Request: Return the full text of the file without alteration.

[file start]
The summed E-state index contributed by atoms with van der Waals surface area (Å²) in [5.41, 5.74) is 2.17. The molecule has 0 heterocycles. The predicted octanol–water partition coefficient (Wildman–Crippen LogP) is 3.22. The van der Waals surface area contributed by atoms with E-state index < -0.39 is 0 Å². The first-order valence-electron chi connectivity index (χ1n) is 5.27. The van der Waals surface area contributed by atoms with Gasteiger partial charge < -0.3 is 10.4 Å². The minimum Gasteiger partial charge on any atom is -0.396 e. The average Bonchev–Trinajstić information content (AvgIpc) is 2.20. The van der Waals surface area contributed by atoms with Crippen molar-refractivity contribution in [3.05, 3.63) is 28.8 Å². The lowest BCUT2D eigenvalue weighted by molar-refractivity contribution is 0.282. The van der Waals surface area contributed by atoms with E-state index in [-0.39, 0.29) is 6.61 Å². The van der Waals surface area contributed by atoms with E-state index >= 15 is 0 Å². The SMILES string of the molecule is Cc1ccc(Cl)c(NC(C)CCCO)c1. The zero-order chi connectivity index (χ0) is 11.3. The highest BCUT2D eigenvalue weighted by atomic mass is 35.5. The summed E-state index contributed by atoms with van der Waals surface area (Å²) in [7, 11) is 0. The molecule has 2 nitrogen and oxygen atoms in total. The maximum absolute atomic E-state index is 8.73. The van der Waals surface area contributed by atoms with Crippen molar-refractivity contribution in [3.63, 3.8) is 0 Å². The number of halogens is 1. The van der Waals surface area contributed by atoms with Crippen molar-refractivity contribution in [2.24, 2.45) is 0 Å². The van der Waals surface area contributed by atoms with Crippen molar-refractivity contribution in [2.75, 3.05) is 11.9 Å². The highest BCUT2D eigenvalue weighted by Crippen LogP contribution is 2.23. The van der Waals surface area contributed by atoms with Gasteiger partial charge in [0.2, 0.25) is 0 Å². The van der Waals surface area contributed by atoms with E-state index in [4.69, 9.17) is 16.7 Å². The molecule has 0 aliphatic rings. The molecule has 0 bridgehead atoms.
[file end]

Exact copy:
The summed E-state index contributed by atoms with van der Waals surface area (Å²) in [5.41, 5.74) is 2.17. The molecule has 0 heterocycles. The predicted octanol–water partition coefficient (Wildman–Crippen LogP) is 3.22. The van der Waals surface area contributed by atoms with E-state index < -0.39 is 0 Å². The first-order valence-electron chi connectivity index (χ1n) is 5.27. The van der Waals surface area contributed by atoms with Gasteiger partial charge < -0.3 is 10.4 Å². The minimum Gasteiger partial charge on any atom is -0.396 e. The average Bonchev–Trinajstić information content (AvgIpc) is 2.20. The van der Waals surface area contributed by atoms with Crippen molar-refractivity contribution in [3.05, 3.63) is 28.8 Å². The lowest BCUT2D eigenvalue weighted by molar-refractivity contribution is 0.282. The van der Waals surface area contributed by atoms with E-state index in [-0.39, 0.29) is 6.61 Å². The van der Waals surface area contributed by atoms with E-state index >= 15 is 0 Å². The SMILES string of the molecule is Cc1ccc(Cl)c(NC(C)CCCO)c1. The zero-order chi connectivity index (χ0) is 11.3. The highest BCUT2D eigenvalue weighted by atomic mass is 35.5. The summed E-state index contributed by atoms with van der Waals surface area (Å²) in [7, 11) is 0. The molecule has 2 nitrogen and oxygen atoms in total. The maximum absolute atomic E-state index is 8.73. The van der Waals surface area contributed by atoms with Crippen molar-refractivity contribution in [3.63, 3.8) is 0 Å². The number of halogens is 1. The van der Waals surface area contributed by atoms with Crippen molar-refractivity contribution in [2.24, 2.45) is 0 Å². The van der Waals surface area contributed by atoms with Crippen molar-refractivity contribution in [2.75, 3.05) is 11.9 Å². The highest BCUT2D eigenvalue weighted by Crippen LogP contribution is 2.23. The van der Waals surface area contributed by atoms with Gasteiger partial charge in [0.2, 0.25) is 0 Å². The van der Waals surface area contributed by atoms with E-state index in [4.69, 9.17) is 16.7 Å². The molecule has 0 aliphatic rings. The molecule has 0 bridgehead atoms.